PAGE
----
Combine it, put your younger kid in a cargo bikes so she sees what good biking is about and learns from the older child.
I love this Dutch design bike and take my daughters everywhere in this bike, so they learn about rules and how to behave.
my daughter is 10, and as smart as she is...i don't allow her to ride on the street. ONLY street riding she gets to do is w/in our neighborhood. i live on a somewhat highly used road and she's relegated to sidewalks there as well. i'm not putting the life of my daughter in the hands of these a$$hole$ that i share the road with. i'm just not. you can say we're in more danger on sidewalks but we ride slow...
My seven y/o daughter rides middle position when the whole family is out for a ride, and we occasionally have ridden some pretty busy streets. Lots of chatter, lots of instruction. When it's just my daughter and I, the positioning varies.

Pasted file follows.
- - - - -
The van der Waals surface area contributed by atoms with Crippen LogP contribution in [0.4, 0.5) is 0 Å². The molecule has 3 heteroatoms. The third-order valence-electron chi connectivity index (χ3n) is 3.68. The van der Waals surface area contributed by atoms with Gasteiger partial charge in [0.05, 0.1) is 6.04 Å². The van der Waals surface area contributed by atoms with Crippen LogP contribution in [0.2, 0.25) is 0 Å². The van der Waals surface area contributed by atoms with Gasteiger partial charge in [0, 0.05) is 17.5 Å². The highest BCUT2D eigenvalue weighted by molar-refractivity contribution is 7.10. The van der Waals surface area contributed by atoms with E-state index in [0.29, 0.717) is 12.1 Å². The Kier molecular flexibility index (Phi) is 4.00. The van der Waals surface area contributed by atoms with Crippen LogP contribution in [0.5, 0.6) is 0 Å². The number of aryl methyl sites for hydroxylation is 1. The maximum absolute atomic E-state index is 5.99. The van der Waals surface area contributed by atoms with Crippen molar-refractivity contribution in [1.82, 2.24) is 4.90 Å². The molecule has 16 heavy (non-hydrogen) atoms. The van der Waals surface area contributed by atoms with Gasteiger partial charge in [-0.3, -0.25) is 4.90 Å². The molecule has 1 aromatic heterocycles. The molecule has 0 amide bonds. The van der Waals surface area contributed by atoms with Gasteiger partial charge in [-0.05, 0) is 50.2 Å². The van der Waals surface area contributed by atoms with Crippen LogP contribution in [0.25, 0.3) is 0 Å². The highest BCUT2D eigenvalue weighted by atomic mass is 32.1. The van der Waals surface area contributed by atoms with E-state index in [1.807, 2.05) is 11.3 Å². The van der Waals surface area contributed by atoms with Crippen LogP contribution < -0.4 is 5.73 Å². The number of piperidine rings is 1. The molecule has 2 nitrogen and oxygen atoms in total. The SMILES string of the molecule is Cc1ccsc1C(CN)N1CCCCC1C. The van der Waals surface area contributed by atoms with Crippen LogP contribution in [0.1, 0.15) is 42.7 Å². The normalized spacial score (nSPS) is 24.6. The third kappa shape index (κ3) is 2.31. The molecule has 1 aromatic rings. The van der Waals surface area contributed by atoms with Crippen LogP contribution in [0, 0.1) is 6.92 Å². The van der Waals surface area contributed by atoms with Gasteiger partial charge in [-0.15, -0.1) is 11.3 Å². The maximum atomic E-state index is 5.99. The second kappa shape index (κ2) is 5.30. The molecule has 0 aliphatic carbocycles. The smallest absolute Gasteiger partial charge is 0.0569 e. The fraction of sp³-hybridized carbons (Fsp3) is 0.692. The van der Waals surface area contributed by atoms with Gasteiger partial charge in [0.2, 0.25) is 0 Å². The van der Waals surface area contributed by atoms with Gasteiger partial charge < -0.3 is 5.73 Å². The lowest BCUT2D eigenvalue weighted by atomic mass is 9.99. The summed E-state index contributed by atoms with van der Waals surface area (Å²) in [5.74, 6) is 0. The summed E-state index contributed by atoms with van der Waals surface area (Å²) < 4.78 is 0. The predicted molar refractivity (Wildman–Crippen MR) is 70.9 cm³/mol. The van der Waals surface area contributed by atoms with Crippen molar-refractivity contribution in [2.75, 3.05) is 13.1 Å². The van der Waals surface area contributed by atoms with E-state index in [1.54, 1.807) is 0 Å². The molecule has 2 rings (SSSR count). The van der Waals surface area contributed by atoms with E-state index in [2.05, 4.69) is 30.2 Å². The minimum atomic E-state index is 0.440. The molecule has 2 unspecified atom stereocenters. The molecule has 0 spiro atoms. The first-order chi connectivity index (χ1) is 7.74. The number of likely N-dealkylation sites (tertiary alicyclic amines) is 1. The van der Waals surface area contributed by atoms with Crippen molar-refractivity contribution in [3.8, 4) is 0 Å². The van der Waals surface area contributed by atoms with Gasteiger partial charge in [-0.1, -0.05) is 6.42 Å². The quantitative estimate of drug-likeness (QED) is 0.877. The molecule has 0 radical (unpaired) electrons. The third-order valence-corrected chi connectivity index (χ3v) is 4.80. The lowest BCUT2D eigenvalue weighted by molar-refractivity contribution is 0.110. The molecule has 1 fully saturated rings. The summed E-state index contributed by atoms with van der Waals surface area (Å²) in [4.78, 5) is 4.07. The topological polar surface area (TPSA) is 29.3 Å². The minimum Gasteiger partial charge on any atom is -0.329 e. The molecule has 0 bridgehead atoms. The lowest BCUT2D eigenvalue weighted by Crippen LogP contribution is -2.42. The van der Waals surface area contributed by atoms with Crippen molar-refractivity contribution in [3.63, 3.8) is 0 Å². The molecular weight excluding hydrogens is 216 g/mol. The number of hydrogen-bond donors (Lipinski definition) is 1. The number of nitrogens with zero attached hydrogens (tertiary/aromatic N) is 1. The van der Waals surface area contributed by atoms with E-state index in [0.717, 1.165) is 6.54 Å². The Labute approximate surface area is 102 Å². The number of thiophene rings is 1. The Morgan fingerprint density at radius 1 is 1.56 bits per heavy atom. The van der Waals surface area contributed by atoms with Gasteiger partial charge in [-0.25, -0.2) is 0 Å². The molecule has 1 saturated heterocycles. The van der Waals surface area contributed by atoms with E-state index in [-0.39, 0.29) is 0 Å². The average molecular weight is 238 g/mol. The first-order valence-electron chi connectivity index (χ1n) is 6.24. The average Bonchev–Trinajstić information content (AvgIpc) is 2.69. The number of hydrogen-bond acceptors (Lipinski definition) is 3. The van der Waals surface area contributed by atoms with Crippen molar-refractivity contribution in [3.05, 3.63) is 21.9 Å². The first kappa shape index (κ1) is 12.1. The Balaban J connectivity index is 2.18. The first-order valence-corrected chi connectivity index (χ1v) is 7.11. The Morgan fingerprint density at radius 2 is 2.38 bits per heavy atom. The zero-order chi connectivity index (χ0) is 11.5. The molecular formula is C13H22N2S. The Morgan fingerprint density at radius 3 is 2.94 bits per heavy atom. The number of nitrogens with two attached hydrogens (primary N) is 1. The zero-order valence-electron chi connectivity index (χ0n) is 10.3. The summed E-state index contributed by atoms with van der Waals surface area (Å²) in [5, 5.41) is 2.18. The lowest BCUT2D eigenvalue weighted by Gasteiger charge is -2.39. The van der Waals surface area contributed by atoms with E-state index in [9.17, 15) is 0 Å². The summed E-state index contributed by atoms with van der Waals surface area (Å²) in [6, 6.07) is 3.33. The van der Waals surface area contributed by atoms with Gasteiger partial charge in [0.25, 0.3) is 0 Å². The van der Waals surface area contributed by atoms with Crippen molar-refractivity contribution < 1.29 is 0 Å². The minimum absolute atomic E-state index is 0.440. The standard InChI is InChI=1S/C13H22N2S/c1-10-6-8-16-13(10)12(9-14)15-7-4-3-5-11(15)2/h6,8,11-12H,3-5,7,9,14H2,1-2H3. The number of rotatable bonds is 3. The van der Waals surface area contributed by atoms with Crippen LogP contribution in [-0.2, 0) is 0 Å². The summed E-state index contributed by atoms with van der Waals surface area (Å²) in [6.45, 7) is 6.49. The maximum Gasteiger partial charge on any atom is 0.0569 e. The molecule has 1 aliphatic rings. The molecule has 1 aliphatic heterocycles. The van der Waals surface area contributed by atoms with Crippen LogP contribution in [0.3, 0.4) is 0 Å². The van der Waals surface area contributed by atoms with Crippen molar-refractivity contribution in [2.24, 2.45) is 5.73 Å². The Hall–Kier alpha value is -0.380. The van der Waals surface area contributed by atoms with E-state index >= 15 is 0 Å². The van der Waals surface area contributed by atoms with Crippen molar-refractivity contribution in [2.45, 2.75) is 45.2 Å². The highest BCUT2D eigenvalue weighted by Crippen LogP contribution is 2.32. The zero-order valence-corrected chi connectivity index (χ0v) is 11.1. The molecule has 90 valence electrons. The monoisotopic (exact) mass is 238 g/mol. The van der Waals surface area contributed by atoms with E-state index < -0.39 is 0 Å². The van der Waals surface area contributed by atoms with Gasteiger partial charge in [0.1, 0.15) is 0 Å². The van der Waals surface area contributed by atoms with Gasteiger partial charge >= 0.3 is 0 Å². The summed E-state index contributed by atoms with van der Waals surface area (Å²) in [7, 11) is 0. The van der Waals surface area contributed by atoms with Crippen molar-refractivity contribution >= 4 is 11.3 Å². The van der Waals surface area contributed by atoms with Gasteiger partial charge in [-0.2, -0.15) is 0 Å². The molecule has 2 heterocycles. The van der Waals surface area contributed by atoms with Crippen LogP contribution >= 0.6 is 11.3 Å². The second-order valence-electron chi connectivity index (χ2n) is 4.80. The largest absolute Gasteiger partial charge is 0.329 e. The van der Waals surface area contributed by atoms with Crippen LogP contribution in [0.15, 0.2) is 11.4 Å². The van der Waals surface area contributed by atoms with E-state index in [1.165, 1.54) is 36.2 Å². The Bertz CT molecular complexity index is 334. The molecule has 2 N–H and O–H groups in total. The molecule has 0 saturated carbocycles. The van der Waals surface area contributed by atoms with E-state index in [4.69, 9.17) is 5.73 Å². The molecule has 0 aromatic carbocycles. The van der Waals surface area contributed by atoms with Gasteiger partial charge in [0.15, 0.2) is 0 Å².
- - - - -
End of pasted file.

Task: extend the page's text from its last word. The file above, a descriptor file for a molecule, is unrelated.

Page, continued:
On the MUP, which crosses more than a few regular streets, I give her the lead which allows her to practice approaching an intersection and/or stop sign as well as proper passing etiquette. She loves the "On your left!" routine.
On regular roads I take the lead and she follows my line unless we're forced to stop at a light. At that point I put her ahead of me, cueing her on where her attention should be at any given moment. On the green, she leads us through the intersection and holds the front until I can safely resume our regular positioning. This allows her to develop a sense of what's going on at intersections while I can clearly see her while making eyeballs at nearby drivers. Most important, I believe, is constant communication, and a thorough post-ride review of any challenging or unusual situations that arose.
We do have the advantage of riding in Portland, which for the most part is a very bike/pedestrian friendly city. We lived in Tucson AZ until early this year, and there is no way I'd have her on anything but residential streets down there. Everybody's little variables are different; working with them is the key.